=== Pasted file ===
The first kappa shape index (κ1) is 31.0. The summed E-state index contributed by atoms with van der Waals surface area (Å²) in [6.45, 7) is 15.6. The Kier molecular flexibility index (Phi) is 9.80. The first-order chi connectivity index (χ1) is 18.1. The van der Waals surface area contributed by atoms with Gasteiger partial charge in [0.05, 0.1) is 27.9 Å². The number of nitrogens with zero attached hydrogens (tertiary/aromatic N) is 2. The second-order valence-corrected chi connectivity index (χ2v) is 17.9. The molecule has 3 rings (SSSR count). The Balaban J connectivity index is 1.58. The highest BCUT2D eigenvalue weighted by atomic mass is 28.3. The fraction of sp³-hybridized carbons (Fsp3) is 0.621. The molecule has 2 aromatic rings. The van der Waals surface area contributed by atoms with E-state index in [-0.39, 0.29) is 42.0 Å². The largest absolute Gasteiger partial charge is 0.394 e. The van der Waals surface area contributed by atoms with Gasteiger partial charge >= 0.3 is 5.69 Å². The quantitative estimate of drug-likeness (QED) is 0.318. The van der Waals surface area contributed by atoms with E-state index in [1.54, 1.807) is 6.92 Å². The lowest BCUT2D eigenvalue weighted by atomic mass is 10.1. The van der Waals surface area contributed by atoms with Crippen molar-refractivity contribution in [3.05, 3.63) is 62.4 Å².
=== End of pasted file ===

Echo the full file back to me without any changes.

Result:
The first kappa shape index (κ1) is 31.0. The summed E-state index contributed by atoms with van der Waals surface area (Å²) in [6.45, 7) is 15.6. The Kier molecular flexibility index (Phi) is 9.80. The first-order chi connectivity index (χ1) is 18.1. The van der Waals surface area contributed by atoms with Gasteiger partial charge in [0.05, 0.1) is 27.9 Å². The number of nitrogens with zero attached hydrogens (tertiary/aromatic N) is 2. The second-order valence-corrected chi connectivity index (χ2v) is 17.9. The molecule has 3 rings (SSSR count). The Balaban J connectivity index is 1.58. The highest BCUT2D eigenvalue weighted by atomic mass is 28.3. The fraction of sp³-hybridized carbons (Fsp3) is 0.621. The molecule has 2 aromatic rings. The van der Waals surface area contributed by atoms with E-state index in [-0.39, 0.29) is 42.0 Å². The largest absolute Gasteiger partial charge is 0.394 e. The van der Waals surface area contributed by atoms with Gasteiger partial charge >= 0.3 is 5.69 Å². The quantitative estimate of drug-likeness (QED) is 0.318. The van der Waals surface area contributed by atoms with E-state index in [1.54, 1.807) is 6.92 Å². The lowest BCUT2D eigenvalue weighted by atomic mass is 10.1. The van der Waals surface area contributed by atoms with Crippen molar-refractivity contribution in [3.05, 3.63) is 62.4 Å².